Greek Art; Arriving, Departing or Delayed?

Constantly shifting and adapting to the environment, the art world takes from the old and creates the new. . As of recent in Greece, artists have been pushed aside by the Euro crisis devastation. One side of the art community says that art struggles from this financial meltdown. Lack of funding closes galleries and removes the much needed support. The other side of the community says that this crisis gave and gives a boost to the artist’s creative sides, hopefully one day creating a payoff.

In May of 2007 a small art gallery, Harma Gallery in Athens, opened its artistic doors. With promising sales and a steady flow of visitors, the people didn’t expect anything to happen when the Euro Crisis started to take its toll. But the gallery, along with many others, has been shut down due to lack of customers, visitors, and interest. “Most are prepared for worse times” (http://sxchristopher.wordpress.com) The Euro Crisis is seen, by some, as a crippling effect on the art industry in Greece, hindering it from growing with the rest of the world.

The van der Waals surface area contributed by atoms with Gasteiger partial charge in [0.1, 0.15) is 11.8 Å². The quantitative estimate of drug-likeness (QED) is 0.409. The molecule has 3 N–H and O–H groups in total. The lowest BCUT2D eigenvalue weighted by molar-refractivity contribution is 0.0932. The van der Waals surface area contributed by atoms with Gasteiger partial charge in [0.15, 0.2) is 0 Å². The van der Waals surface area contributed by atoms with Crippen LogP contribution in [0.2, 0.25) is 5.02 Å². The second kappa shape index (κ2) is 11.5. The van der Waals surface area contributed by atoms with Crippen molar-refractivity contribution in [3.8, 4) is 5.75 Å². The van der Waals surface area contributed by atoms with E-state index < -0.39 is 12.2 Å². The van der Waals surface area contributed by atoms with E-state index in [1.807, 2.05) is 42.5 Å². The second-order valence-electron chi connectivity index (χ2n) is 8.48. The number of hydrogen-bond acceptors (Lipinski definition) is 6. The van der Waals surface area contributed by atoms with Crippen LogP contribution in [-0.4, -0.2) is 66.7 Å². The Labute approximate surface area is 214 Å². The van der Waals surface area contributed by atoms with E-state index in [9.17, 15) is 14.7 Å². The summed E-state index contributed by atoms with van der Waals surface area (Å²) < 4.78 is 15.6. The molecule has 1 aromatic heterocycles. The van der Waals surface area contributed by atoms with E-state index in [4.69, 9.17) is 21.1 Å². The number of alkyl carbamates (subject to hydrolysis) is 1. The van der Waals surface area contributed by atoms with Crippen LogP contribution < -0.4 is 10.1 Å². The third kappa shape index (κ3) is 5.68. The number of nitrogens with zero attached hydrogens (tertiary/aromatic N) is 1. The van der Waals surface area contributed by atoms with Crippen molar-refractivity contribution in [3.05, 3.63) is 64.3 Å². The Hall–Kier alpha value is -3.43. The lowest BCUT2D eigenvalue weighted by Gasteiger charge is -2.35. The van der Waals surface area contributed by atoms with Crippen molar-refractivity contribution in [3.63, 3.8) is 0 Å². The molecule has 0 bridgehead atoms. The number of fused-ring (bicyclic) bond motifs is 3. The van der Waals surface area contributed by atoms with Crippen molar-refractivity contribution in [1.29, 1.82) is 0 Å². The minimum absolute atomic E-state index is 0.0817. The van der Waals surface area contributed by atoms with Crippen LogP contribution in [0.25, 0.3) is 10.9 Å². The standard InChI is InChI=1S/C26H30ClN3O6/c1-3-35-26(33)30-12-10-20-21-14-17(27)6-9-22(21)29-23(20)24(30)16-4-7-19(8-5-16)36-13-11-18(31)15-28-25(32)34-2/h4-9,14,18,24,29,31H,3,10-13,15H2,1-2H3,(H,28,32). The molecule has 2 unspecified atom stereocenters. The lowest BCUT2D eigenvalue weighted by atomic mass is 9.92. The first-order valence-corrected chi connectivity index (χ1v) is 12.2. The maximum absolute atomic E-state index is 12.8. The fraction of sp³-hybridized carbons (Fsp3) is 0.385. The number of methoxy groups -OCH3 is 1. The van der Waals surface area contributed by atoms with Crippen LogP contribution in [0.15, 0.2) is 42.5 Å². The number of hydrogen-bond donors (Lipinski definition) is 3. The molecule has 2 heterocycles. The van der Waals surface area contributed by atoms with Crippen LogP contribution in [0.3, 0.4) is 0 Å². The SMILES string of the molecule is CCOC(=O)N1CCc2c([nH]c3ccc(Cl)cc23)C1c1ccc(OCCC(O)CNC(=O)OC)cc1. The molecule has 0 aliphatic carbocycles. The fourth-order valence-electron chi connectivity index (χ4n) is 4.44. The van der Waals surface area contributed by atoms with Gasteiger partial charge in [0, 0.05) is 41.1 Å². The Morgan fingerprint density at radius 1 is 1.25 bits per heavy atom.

On the streets of Greece, small art distributors are feeling the struggle as well, but they are seeing it as a time for growth. “This crisis, can also be creative in a way. It can make us, ALL of us, bolder than we used to be because we don’t have much to lose, Right?” (http://djacademe.wordpress.com) They are looking back to the time when Greece fell back into a state of democracy and left their military dictatorship behind. Lack of support at that time didn’t stop the artists from banning together and making that art that was determined to happen, which is what people are expecting to happen to Greece artists today.

I side with the opinion that says that art will flourish from this, becoming a time that people can look back and see the influences that it had on the creative community, similar to the way we look at any –ism or art movement and how it was a comment on the social times. To say a world can exist without art is ridiculous. This will be, and has been, a hard time for artists, but it isn’t the end.

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